The form that has to be filed for expat individuals claiming a foreign tax credit is Form 1116. Do not confuse this with the Form 1118 that is made for expat corporations. There is no clear-cut amount that can be taken off as everyone’s situation is different. To calculate the actual credit, you have to divide your foreign income by the sum of your foreign and U.S. income. That percentage will show the amount of final tax due that you do not have to pay since that portion of the tax is related to income made outside of the country.
Reporting Foreign Bank Accounts
Even though taxes for expats are one of the most complex questions surrounding their earnings, the IRS recognizes another area of concern. Namely, the government does not want to allow individuals to just stash as much money as they want in off-shore accounts. Doing so is indicative of money laundering and other types of illegal schemes that have to be penalized. This is where the Report of Foreign Bank and Financial Accounts (FBAR) comes in. FBAR filing is only applicable to expats who have more than $10,000 held across all of their foreign accounts. In addition, if you happen to be in a position of authority in some foreign bank, you will also need to file an FBAR. Luckily, the paperwork is pretty straight forward as it revolves around an e-filing system that will simplify your FBAR filing and improve accessibility. You can also delegate your authority for the FBAR to someone else by using Form FinCEN Report 114a that will legally share your power with the selected party. Most expats use this form to delegate their rights to their personal accountant who handles the entire process for them.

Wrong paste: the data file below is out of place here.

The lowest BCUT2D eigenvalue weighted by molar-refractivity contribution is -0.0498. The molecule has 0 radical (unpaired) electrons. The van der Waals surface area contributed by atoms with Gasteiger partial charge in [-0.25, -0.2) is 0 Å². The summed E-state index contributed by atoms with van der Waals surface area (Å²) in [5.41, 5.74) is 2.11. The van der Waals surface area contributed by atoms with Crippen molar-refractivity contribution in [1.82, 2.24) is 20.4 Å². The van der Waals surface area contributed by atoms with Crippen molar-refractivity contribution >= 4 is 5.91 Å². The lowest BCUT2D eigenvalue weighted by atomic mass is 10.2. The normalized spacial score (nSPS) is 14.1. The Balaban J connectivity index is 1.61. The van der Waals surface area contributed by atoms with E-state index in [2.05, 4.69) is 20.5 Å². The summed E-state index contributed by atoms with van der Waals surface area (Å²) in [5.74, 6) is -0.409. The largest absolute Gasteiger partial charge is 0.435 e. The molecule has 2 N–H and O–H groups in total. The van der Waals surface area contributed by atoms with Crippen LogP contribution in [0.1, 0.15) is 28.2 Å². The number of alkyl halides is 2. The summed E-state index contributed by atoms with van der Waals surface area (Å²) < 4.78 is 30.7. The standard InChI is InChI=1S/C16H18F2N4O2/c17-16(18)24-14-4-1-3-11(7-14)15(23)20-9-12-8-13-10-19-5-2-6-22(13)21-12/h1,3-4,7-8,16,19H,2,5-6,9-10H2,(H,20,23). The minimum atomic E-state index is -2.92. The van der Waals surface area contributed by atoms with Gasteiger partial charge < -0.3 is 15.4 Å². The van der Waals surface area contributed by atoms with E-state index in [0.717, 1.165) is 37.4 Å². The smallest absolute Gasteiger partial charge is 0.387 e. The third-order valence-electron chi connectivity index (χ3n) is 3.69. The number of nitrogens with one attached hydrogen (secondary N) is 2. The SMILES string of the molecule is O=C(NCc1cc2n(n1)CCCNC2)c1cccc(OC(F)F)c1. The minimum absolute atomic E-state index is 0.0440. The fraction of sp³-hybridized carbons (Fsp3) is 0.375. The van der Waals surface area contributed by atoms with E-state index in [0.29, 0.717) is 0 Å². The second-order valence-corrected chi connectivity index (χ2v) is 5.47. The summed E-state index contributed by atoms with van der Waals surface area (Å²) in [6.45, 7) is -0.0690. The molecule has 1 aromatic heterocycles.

Misconceptions About 1040NR
One of the more common misconceptions surrounding the US taxes for expats ties to Form 1040NR. The base of the form is copied from the regular 1040 that U.S. citizens and permanent residents, read expats, have to file. The “NR” portion of it stands for “Non-Resident” aliens, however. Well, in order to be an expat, you have to be a citizen or a permanent resident with a valid green card. If you are a non-resident alien and need to file 1040NR, expat tax is not something that will apply to you anyway.
Filing Deadline and Extensions
The IRS normally requires everyone to submit their 1040s by April 15 of the subsequent year. In case of tax for expat individuals, however, the guidelines are a bit looser. For instance, nearly all expats will qualify for an automatic extension that pushes their due date to June 15. Note that FBARs do not fall in this category as they still need to be submitted online by April 15. Nonetheless, since FEIE and other exclusions can be quite difficult to complete, the IRS does not mind receiving them after April 15 and before June 15. One important rule that you should never forget is that tax payments that you owe to the government have nothing to do with any of the aforementioned filing extensions. So, while it is okay to submit your 1040 and accompanying forms or schedules by June 15, you need to pay your estimated tax before April 15. The IRS does not negotiate and has a zero-tolerance policy on the payment deadline.
Finally, always consider state-related expat tax for the state that you were a resident of prior to moving. Doing so is a necessary step when it comes to avoiding penalties imposed by states such as California, South Carolina, New Mexico, and Virginia. To obtain a more detailed list and any accompanying advice that will help sidestep potential tax liens, consider consulting a professional accounting service in Toronto.
The information is not intended to constitute professional advice and may not be appropriate for a specific individual or fact situation. It is written by the author solely in their personal capacity and cannot be attributed to the accounting firm with which they are affiliated. It is not intended to constitute professional advice, and neither the author nor the firm with which the author is associated shall accept any liability in respect of any reliance on the information contained herein. Readers should always consult with their professional advisors in respect of their particular situations.